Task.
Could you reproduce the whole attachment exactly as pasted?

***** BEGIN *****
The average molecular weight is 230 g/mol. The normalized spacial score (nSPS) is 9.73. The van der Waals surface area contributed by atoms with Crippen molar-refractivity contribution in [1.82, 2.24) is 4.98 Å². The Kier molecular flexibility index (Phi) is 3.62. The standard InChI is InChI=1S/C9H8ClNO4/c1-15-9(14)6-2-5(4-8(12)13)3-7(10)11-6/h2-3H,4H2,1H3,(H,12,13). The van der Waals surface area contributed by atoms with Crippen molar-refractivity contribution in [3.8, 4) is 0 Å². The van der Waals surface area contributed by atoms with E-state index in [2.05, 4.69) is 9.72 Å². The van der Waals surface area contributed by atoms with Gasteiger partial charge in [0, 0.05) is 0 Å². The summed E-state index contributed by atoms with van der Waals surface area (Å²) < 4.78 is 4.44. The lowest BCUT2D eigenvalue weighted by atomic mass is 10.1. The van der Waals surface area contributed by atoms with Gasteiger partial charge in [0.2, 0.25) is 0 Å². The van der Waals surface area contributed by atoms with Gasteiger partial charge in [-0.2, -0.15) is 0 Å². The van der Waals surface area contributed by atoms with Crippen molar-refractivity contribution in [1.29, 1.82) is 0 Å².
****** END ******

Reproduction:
The average molecular weight is 230 g/mol. The normalized spacial score (nSPS) is 9.73. The van der Waals surface area contributed by atoms with Crippen molar-refractivity contribution in [1.82, 2.24) is 4.98 Å². The Kier molecular flexibility index (Phi) is 3.62. The standard InChI is InChI=1S/C9H8ClNO4/c1-15-9(14)6-2-5(4-8(12)13)3-7(10)11-6/h2-3H,4H2,1H3,(H,12,13). The van der Waals surface area contributed by atoms with Crippen molar-refractivity contribution in [3.8, 4) is 0 Å². The van der Waals surface area contributed by atoms with E-state index in [2.05, 4.69) is 9.72 Å². The van der Waals surface area contributed by atoms with Gasteiger partial charge in [0, 0.05) is 0 Å². The summed E-state index contributed by atoms with van der Waals surface area (Å²) < 4.78 is 4.44. The lowest BCUT2D eigenvalue weighted by atomic mass is 10.1. The van der Waals surface area contributed by atoms with Gasteiger partial charge in [0.2, 0.25) is 0 Å². The van der Waals surface area contributed by atoms with Gasteiger partial charge in [-0.2, -0.15) is 0 Å². The van der Waals surface area contributed by atoms with Crippen molar-refractivity contribution in [1.29, 1.82) is 0 Å².